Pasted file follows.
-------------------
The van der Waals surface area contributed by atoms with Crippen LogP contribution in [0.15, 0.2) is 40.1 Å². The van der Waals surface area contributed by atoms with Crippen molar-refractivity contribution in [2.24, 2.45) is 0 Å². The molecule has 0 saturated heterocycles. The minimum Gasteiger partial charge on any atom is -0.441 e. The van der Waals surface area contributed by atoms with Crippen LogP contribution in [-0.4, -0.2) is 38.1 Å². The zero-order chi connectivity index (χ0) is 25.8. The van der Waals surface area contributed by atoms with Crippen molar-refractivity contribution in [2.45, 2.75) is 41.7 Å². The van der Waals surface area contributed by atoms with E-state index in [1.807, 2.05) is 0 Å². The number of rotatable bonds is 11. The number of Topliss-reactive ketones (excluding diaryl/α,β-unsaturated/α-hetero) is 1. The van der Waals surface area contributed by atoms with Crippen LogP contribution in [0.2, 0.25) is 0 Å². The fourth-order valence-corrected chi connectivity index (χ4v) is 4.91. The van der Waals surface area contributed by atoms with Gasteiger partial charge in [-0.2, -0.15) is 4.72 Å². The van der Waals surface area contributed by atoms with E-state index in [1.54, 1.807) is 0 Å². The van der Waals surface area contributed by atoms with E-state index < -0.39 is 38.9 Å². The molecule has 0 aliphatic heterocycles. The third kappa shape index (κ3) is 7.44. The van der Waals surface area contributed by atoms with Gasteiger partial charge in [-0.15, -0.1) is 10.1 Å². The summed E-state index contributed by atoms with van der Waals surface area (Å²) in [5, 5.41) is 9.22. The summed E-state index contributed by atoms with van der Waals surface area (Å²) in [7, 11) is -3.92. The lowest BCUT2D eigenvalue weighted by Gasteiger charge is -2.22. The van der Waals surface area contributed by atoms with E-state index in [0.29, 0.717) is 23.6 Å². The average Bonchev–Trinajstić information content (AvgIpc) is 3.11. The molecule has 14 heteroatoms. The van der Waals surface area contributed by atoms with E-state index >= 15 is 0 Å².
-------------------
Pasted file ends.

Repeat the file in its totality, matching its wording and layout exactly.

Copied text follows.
The van der Waals surface area contributed by atoms with Crippen LogP contribution in [0.15, 0.2) is 40.1 Å². The van der Waals surface area contributed by atoms with Crippen molar-refractivity contribution in [2.24, 2.45) is 0 Å². The molecule has 0 saturated heterocycles. The minimum Gasteiger partial charge on any atom is -0.441 e. The van der Waals surface area contributed by atoms with Crippen LogP contribution in [-0.4, -0.2) is 38.1 Å². The zero-order chi connectivity index (χ0) is 25.8. The van der Waals surface area contributed by atoms with Crippen molar-refractivity contribution in [2.45, 2.75) is 41.7 Å². The van der Waals surface area contributed by atoms with E-state index in [1.807, 2.05) is 0 Å². The number of rotatable bonds is 11. The number of Topliss-reactive ketones (excluding diaryl/α,β-unsaturated/α-hetero) is 1. The van der Waals surface area contributed by atoms with Crippen LogP contribution in [0.2, 0.25) is 0 Å². The fourth-order valence-corrected chi connectivity index (χ4v) is 4.91. The van der Waals surface area contributed by atoms with Gasteiger partial charge in [-0.2, -0.15) is 4.72 Å². The van der Waals surface area contributed by atoms with E-state index in [1.54, 1.807) is 0 Å². The van der Waals surface area contributed by atoms with E-state index < -0.39 is 38.9 Å². The molecule has 0 aliphatic heterocycles. The third kappa shape index (κ3) is 7.44. The van der Waals surface area contributed by atoms with Gasteiger partial charge in [-0.15, -0.1) is 10.1 Å². The summed E-state index contributed by atoms with van der Waals surface area (Å²) in [5, 5.41) is 9.22. The summed E-state index contributed by atoms with van der Waals surface area (Å²) in [7, 11) is -3.92. The lowest BCUT2D eigenvalue weighted by Gasteiger charge is -2.22. The van der Waals surface area contributed by atoms with E-state index in [0.29, 0.717) is 23.6 Å². The average Bonchev–Trinajstić information content (AvgIpc) is 3.11. The molecule has 14 heteroatoms. The van der Waals surface area contributed by atoms with E-state index >= 15 is 0 Å².